@targetName annotation on a definition defines an alternate name for the implementation of that definition. Example:
import scala.annotation.targetName object VecOps: extension [T](xs: Vec[T]) @targetName("append") def ++= [T] (ys: Vec[T]): Vec[T] = ...
++= operation is implemented (in Byte code or native code) under the name
append. The implementation name affects the code that is generated, and is the name under which code from other languages can call the method. For instance,
++= could be invoked from Java like this:
@targetName annotation has no bearing on Scala usages. Any application of that method in Scala has to use
@targetNameis defined in package
scala.annotation. It takes a single argument of type
String. That string is called the external name of the definition that's annotated.
@targetNameannotation can be given for all kinds of definitions.
The name given in a
@targetNameannotation must be a legal name for the defined entities on the host platform.
It is recommended that definitions with symbolic names have a
@targetNameannotation. This will establish an alternate name that is easier to search for and will avoid cryptic encodings in runtime diagnostics.
Definitions with names in backticks that are not legal host platform names should also have a
@targetName annotations are significant for matching two method definitions to decide whether they conflict or override each other. Two method definitions match if they have the same name, signature, and erased name. Here,
- The signature of a definition consists of the names of the erased types of all (value-) parameters and the method's result type.
- The erased name of a method definition is its target name if a
@targetNameannotation is given and its defined name otherwise.
This means that
@targetName annotations can be used to disambiguate two method definitions that would otherwise clash. For instance.
def f(x: => String): Int = x.length def f(x: => Int): Int = x + 1 // error: double definition
The two definitions above clash since their erased parameter types are both
Function0, which is the type of the translation of a by-name-parameter. Hence they have the same names and signatures. But we can avoid the clash by adding a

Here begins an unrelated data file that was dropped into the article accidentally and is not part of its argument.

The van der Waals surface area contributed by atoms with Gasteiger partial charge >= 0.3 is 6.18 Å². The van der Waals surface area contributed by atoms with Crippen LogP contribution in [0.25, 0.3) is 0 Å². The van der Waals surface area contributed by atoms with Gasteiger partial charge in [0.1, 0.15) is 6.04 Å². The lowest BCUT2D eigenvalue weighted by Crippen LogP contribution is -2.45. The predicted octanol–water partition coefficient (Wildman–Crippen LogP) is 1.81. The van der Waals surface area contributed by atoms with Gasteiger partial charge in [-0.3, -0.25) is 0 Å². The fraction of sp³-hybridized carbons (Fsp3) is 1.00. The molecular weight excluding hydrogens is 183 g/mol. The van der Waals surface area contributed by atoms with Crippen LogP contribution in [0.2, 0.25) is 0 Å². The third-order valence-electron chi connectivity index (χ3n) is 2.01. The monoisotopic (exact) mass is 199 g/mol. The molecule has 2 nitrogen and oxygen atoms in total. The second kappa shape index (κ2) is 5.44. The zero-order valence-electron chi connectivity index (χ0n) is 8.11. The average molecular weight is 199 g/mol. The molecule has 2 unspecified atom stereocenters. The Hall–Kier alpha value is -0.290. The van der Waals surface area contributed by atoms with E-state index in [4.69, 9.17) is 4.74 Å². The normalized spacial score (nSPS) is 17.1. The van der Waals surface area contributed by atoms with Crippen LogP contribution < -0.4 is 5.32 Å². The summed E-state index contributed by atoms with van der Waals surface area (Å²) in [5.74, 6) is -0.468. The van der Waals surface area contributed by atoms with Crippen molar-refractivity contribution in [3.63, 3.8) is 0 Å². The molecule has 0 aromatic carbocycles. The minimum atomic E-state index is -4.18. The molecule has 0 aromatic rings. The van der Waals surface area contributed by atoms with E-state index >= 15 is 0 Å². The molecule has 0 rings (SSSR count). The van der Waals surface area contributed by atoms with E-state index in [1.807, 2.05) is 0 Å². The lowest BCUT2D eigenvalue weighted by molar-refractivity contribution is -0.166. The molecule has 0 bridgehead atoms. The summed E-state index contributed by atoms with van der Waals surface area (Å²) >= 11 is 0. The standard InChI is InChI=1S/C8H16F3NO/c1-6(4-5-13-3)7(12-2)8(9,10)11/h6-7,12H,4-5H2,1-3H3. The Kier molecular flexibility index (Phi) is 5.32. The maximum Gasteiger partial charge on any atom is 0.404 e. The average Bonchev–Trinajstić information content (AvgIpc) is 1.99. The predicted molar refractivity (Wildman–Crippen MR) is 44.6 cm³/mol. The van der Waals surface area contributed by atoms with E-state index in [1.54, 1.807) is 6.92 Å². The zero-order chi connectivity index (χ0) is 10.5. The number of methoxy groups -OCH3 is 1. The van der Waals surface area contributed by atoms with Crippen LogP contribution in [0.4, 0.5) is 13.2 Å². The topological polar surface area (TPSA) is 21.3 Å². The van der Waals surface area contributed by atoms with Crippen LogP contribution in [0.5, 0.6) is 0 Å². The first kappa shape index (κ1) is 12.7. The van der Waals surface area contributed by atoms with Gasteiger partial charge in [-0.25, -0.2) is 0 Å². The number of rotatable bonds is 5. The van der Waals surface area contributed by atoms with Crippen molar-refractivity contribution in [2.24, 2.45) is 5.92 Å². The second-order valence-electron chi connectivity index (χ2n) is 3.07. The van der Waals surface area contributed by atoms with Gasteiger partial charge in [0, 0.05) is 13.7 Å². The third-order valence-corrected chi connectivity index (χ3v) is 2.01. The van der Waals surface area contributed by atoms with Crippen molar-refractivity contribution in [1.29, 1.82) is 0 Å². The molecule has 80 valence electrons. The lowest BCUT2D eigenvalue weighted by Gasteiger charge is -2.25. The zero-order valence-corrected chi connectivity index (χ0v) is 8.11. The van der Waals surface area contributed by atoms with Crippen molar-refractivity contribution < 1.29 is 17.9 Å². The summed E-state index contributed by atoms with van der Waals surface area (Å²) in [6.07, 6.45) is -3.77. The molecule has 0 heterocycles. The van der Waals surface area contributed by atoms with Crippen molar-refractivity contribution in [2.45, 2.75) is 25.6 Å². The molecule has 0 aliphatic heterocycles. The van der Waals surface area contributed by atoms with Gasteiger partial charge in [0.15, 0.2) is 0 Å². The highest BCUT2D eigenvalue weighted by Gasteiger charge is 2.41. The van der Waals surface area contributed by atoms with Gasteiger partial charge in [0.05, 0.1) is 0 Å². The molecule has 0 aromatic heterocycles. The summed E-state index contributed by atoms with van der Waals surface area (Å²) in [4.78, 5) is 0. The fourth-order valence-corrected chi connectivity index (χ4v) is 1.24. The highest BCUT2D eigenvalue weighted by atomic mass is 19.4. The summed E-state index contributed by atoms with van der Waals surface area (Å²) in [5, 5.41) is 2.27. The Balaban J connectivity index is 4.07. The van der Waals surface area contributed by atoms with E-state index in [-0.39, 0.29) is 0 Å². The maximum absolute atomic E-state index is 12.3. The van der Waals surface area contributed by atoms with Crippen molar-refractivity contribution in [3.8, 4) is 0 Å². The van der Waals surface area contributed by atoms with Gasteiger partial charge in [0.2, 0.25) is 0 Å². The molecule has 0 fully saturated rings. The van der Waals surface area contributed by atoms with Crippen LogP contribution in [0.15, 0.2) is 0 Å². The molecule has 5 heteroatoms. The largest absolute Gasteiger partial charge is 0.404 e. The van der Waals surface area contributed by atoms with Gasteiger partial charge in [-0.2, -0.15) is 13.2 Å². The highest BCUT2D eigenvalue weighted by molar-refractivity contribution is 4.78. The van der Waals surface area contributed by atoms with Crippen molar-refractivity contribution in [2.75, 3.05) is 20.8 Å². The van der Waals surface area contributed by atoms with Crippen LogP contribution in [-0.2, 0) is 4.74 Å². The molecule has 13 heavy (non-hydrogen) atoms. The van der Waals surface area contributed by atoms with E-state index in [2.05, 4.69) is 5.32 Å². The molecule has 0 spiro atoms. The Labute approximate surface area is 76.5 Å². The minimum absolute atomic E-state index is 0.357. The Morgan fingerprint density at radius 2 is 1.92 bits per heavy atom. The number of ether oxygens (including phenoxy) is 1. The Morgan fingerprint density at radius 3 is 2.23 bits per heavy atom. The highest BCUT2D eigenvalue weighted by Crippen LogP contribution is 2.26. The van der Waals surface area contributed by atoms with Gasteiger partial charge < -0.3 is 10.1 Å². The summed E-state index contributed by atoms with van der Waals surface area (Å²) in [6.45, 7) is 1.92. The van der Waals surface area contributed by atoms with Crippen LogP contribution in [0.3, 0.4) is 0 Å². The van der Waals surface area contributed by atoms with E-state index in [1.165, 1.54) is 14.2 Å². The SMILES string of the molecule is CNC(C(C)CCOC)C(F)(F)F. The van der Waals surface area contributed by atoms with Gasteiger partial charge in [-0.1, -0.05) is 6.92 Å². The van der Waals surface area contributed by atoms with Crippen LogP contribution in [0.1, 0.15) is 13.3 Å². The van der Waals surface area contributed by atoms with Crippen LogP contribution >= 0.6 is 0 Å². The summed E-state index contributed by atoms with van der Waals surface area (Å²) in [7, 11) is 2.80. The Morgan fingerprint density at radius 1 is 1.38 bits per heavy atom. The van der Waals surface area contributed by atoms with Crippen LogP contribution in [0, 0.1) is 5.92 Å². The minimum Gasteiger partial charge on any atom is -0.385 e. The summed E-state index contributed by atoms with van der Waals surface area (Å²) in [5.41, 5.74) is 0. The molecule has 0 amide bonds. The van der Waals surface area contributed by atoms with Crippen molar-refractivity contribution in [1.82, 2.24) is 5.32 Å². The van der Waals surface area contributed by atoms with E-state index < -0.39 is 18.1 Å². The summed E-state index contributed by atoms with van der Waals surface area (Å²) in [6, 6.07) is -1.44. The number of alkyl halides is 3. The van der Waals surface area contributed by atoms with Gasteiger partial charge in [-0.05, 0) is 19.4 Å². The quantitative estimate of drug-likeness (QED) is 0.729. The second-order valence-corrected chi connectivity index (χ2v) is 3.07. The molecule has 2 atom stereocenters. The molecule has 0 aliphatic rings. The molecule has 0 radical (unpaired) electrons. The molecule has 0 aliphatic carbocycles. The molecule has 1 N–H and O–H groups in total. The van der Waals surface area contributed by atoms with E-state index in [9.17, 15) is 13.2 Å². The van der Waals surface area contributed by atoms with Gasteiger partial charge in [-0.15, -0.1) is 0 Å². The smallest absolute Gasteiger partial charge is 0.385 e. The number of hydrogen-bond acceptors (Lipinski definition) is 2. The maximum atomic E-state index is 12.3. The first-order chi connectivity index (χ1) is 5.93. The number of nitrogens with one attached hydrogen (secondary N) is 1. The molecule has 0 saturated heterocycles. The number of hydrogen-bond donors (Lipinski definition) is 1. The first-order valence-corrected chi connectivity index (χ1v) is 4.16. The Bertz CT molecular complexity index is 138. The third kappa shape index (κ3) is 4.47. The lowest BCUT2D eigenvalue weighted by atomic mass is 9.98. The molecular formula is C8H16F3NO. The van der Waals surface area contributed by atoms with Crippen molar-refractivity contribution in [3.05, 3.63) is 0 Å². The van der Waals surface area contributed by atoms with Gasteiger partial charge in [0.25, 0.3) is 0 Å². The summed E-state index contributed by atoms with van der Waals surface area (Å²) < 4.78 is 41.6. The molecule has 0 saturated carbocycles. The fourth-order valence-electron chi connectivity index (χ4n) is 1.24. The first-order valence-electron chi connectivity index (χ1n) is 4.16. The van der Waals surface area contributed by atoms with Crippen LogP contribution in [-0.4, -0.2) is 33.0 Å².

@targetName annotation to either method or to both of them. Example:
@targetName("f_string") def f(x: => String): Int = x.length def f(x: => Int): Int = x + 1 // OK
This will produce methods
f in the generated code.
@targetName annotations are not allowed to break overriding relationships between two definitions that have otherwise the same names and types. So the following would be in error:
import annotation.targetName class A: def f(): Int = 1 class B extends A: @targetName("g") def f(): Int = 2
The compiler reports here:
-- Error: test.scala:6:23 ------------------------------------------------------ 6 | @targetName("g") def f(): Int = 2 | ^ |error overriding method f in class A of type (): Int; | method f of type (): Int should not have a @targetName | annotation since the overridden member hasn't one either
The relevant overriding rules can be summarized as follows:
- Two members can override each other if their names and signatures are the same, and they either have the same erased names or the same types.
- If two members override, then both their erased names and their types must be the same.
As usual, any overriding relationship in the generated code must also be present in the original code. So the following example would also be in error:
import annotation.targetName class A: def f(): Int = 1 class B extends A: @targetName("f") def g(): Int = 2
Here, the original methods
f do not override each other since they have different names. But once we switch to target names, there is a clash that is reported by the compiler:
-- [E120] Naming Error: test.scala:4:6 ----------------------------------------- 4 |class B extends A: | ^ | Name clash between defined and inherited member: | def f(): Int in class A at line 3 and | def g(): Int in class B at line 5 | have the same name and type after erasure. 1 error found